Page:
DA: Man stole $1.6M from Camp ANCHOR, others

Drew Morgan, 42, of Rockville Centre, was charged

Drew Morgan, 42, of Rockville Centre, was charged with grand larceny in connection with the embezzlement of more than $1.6 million from a Town of Hempstead camp catering to special needs children, and others, Nassau County prosecutors said. (Oct. 2, 2013) (Credit: Nassau County DA)

A financial planner embezzled almost $1.7 million from a camp for special-needs children, including his own, and from three other victims, using the money to dine out, golf and travel at their expense, Nassau District Attorney Kathleen Rice said Wednesday.

Drew Morgan, 42, of Rockville Centre, used his leadership positions at two nonprofits to steal almost $1.1 million intended for Camp ANCHOR in Lido Beach and another $130,558 intended for the camp and a group that helps people with autism, Rice said.

Investigators uncovered the theft while examining his bank records after two sisters filed a complaint last year against Morgan, the principal at DKM Financial Corp. and owner of Rockland Venture Capital. Instead of putting their $475,000 into investments, he spent it on himself, prosecutors said.


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Morgan surrendered at Rice's office and was arraigned on charges of first-degree grand larceny and three counts of second-degree grand larceny. He was released after posting a $240,000 bond.

His Manhattan attorney, Gary Farrell, said Morgan was involved in some legitimate "high-risk, high-reward" investments and said those will account for some funds that authorities say were stolen. "Mr. Morgan hopes for a fair resolution of this case," Farrell said, "and he hopes to make any victims whole at the end of the day."

Morgan was the treasurer and a board member for the Anchor Building Fund, set up to pay for construction of a Camp ANCHOR recreation center named for three camp counselors who died in a car crash. Morgan's daughter went to the camp, his attorney said.

Hempstead Town runs the camp but had no control over the nonprofit because it was a "completely independent" endeavor started by camp parents, town spokesman Michael Deery said.

"We didn't have any idea that anything was amiss," he said.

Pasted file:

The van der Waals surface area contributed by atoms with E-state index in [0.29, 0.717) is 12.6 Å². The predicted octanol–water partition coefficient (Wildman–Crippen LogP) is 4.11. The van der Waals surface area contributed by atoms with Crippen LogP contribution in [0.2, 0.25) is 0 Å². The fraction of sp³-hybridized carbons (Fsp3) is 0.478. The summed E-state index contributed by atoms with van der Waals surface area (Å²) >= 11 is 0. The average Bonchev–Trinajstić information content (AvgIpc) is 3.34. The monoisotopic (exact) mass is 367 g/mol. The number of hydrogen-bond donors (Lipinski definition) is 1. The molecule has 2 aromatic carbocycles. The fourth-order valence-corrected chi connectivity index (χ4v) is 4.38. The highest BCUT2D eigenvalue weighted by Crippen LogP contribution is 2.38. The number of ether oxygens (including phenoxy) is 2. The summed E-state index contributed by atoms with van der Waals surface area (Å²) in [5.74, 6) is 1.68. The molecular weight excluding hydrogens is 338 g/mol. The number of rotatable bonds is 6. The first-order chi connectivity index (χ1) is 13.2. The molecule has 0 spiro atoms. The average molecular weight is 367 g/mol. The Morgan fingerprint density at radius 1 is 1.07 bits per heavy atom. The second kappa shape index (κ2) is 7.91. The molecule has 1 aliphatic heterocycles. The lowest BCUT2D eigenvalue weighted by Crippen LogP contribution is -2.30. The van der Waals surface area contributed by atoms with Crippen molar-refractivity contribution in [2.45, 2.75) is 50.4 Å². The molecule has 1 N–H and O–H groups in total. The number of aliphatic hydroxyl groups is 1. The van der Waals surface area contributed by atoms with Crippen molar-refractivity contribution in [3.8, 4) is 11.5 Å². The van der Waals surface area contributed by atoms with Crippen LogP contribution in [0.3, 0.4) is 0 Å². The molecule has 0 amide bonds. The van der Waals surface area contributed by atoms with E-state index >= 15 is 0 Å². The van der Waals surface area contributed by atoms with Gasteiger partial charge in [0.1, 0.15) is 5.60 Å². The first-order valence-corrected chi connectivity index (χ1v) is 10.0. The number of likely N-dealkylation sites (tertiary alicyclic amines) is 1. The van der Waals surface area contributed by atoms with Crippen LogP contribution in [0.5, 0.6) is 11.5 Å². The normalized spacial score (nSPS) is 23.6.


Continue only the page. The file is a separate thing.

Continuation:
At least 900 children and adults attend Camp ANCHOR. The parents wanted a recreation center there, he said, because for years the program's participants were like nomads without a brick-and-mortar building at Lido Beach, using tents there during the summer and other facilities in the town during the winter.

The Malone-Mulhall Recreation Center is being named after three camp counselors from Floral Park -- Paige Malone, 19, her sister Jamie, 22, and Michael Mulhall, 22 -- who died in 2010 in a car crash on the Meadowbrook State Parkway.

Donations "skyrocketed" after their deaths, said Peggy Mulhall, Michael Mulhall's mother and one of the camp parents.

But from February 2008 to January of this year, Morgan siphoned off the donations for travel, purchases and other expenses, prosecutors said.

Other officials connected with the funds did not return calls.

The Malone sisters' mother called Morgan a "creep."

"I hate to hear this," said Diane Malone, 60, of Floral Park. "From an organization like that he would steal from? How heartless."

After the counselors' deaths, town officials took on the recreation center as a $6 million capital project and expect to open the building soon.

Prosecutors said Morgan was also treasurer and president of Corporation for Social and Exceptionally Challenged Kids when he stole from the nonprofit between June 2010 and December. The group raises money for Camp ANCHOR and Impact OASIS, which finds housing and jobs for people with autism.

Because he was a financial planner, two sisters gave him money between April 2008 and January 2010 -- one sister gave $250,000 and the other $225,000 -- but Morgan pocketed the money, prosecutors said.

Morgan faces up to 25 years in prison if convicted.

"This defendant lived the high life at the expense of some of our community's most vulnerable members," Rice said in a statement. "Mr. Morgan was trusted to enrich the lives of children and adults with special needs who rely on these charities for socialization, recreation, and an improvement to their quality of life.

"In the end, however, he revealed himself to be little more than a con man."

With John Valenti

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